There were also reports of a decrease in attendance at theaters due to the “admission tax. The “special tax on goods” led to a hoarding frenzy in anticipation of rising prices. In March 1939, news broke that the Ministry of the Interior had decided to tax garbage to raise money.

More taxes followed. On December 1, 1941, the “entertainment food tax” was dramatically increased. The shadows of rickshaws carrying parasites were reduced on Jongno Fourth Street. Why? The result was a 10 percent tax, or one hundred percent, on the price of their paintings. Café waitresses also had to tip and pay a 3% tax. With fewer customers, the fairy’s income dropped by half, and the cafe lost more than 30 percent of its revenue.

Nevertheless, the Daily Shimbun reported that neither the fairy owner nor the cafe owner resented the government or felt disappointed, and they were busy cooperating with the government and taking measures to “jump into water or fire.” They were on the side of the government안전놀이터

It was a good example of the fact that a country does not fail because there are many problems, but because many people do not know that there are problems, and it is the media that leads the majority of people down this path.

By 1942, the tax-paying citizenship movement had begun in earnest. The slogan, “The strength of the nation comes from taxes,” echoed throughout the country. Even Japanese living in Korea were not allowed to return to mainland Japan without a tax payment certificate.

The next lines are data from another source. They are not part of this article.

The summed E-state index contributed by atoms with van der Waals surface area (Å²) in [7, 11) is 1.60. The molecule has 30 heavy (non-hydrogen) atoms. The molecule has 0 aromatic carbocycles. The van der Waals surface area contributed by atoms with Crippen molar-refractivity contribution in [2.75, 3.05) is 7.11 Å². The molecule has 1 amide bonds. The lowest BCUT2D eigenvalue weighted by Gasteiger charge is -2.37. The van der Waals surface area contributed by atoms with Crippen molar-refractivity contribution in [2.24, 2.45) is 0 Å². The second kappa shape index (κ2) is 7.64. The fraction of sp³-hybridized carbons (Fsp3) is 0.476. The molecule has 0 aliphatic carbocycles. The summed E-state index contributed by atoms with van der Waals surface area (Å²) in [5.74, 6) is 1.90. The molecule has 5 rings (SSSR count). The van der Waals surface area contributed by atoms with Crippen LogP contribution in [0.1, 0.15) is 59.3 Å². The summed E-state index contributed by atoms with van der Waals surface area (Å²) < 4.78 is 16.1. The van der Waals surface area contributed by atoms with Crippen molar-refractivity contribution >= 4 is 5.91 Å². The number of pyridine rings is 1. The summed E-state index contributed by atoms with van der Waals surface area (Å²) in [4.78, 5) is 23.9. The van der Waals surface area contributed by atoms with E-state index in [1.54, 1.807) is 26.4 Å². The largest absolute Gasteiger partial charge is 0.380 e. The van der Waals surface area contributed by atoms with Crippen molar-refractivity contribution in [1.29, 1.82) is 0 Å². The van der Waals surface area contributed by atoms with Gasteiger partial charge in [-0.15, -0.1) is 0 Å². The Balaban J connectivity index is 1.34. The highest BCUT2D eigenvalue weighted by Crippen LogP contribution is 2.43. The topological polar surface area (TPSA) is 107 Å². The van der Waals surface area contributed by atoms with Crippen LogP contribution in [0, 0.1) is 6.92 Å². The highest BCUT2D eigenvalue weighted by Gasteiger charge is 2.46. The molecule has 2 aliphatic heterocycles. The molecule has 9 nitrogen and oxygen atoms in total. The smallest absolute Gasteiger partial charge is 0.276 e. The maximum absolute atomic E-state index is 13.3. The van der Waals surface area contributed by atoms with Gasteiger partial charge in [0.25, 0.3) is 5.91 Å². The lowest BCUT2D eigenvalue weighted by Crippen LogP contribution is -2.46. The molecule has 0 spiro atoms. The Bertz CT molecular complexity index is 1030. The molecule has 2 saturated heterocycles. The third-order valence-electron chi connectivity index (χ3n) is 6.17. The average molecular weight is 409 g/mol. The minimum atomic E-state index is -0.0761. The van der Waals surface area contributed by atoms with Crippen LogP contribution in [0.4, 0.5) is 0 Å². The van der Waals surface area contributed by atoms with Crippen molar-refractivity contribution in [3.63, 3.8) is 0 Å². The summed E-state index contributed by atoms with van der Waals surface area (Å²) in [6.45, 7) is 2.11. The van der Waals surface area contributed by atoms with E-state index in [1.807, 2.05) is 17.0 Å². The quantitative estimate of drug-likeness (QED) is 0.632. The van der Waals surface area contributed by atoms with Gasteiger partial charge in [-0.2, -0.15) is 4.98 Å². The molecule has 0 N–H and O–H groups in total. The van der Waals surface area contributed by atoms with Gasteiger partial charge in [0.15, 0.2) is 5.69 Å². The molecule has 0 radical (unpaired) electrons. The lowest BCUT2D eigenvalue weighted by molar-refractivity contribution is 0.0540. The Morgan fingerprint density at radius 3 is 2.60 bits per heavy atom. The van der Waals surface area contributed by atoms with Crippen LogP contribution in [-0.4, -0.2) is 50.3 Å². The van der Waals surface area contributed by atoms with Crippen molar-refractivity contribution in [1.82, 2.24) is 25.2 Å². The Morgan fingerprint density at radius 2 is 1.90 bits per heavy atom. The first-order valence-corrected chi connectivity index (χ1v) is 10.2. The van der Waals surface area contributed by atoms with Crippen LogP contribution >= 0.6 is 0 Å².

On February 16, 1944, the Japanese government drastically increased goods taxes, entertainment taxes, admission taxes, and special activity taxes in order to build a large number of airplanes, warships, and cannons. Of particular interest was the entertainment tax. The 6 percent tax on food and drinks in cafes and bars was raised to 13 percent. The tax was 1.3 times the price of the food and drink. The navel was bigger than the belly.

The 5% tax on fairy food was increased to 10%. Fairy food was taxed at a slightly lower rate than cafes and bars. This may be because the Japanese enjoyed fairies, while the Koreans enjoyed cafes, bars, and tea rooms. There was also subtle discrimination in taxation.

<In the words of the Daily Shimbun, those who had been enjoying themselves at izakaya were now forced to “refrain from drinking tax and getting drunk on tax.” Taxes on restaurants and lodging establishments were not low by any means. A 3 percent tax was levied on food under 2 yuan and 50 yuan, and a 7 percent tax on inns over 10 yuan.

Amidst the tax bombing and the movement to ostracize the West, cafes, coffee shops, and bars that sold coffee either closed their doors or switched to restaurants with relatively low taxes. <The last time the word coffee appeared in a Daily News article was on June 18, 1944, and the word cafe disappeared after March 24, 1944. It had been 60 years since the word coffee had appeared in the newspaper and 30 years since the word cafe had appeared in the newspaper. Price Bombs, Taxes